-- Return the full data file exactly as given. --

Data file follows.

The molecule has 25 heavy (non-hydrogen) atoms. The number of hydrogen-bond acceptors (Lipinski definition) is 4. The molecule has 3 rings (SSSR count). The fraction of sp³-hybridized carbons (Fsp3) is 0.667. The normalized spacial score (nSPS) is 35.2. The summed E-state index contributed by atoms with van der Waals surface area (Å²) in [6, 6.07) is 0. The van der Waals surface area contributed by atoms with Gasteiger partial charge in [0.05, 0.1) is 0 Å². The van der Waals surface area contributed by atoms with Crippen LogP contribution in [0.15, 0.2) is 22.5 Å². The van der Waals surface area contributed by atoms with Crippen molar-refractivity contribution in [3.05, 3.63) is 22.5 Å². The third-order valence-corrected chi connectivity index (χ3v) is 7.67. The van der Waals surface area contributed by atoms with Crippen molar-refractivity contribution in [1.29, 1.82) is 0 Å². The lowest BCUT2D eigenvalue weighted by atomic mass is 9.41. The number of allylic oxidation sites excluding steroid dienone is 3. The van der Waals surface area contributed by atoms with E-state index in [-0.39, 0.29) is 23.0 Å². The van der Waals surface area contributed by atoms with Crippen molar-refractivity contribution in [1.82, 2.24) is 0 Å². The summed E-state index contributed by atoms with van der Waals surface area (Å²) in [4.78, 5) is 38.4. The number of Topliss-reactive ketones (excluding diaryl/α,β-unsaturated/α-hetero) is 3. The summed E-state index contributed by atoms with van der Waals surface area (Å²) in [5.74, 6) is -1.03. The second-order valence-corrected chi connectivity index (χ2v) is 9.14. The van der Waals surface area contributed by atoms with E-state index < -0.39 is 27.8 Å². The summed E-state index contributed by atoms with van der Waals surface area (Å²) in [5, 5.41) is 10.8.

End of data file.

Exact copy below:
The molecule has 25 heavy (non-hydrogen) atoms. The number of hydrogen-bond acceptors (Lipinski definition) is 4. The molecule has 3 rings (SSSR count). The fraction of sp³-hybridized carbons (Fsp3) is 0.667. The normalized spacial score (nSPS) is 35.2. The summed E-state index contributed by atoms with van der Waals surface area (Å²) in [6, 6.07) is 0. The van der Waals surface area contributed by atoms with Gasteiger partial charge in [0.05, 0.1) is 0 Å². The van der Waals surface area contributed by atoms with Crippen LogP contribution in [0.15, 0.2) is 22.5 Å². The van der Waals surface area contributed by atoms with Crippen molar-refractivity contribution in [3.05, 3.63) is 22.5 Å². The third-order valence-corrected chi connectivity index (χ3v) is 7.67. The van der Waals surface area contributed by atoms with Crippen molar-refractivity contribution in [1.29, 1.82) is 0 Å². The lowest BCUT2D eigenvalue weighted by atomic mass is 9.41. The number of allylic oxidation sites excluding steroid dienone is 3. The van der Waals surface area contributed by atoms with E-state index in [-0.39, 0.29) is 23.0 Å². The van der Waals surface area contributed by atoms with Crippen molar-refractivity contribution in [1.82, 2.24) is 0 Å². The summed E-state index contributed by atoms with van der Waals surface area (Å²) in [4.78, 5) is 38.4. The number of Topliss-reactive ketones (excluding diaryl/α,β-unsaturated/α-hetero) is 3. The summed E-state index contributed by atoms with van der Waals surface area (Å²) in [5.74, 6) is -1.03. The second-order valence-corrected chi connectivity index (χ2v) is 9.14. The van der Waals surface area contributed by atoms with E-state index < -0.39 is 27.8 Å². The summed E-state index contributed by atoms with van der Waals surface area (Å²) in [5, 5.41) is 10.8.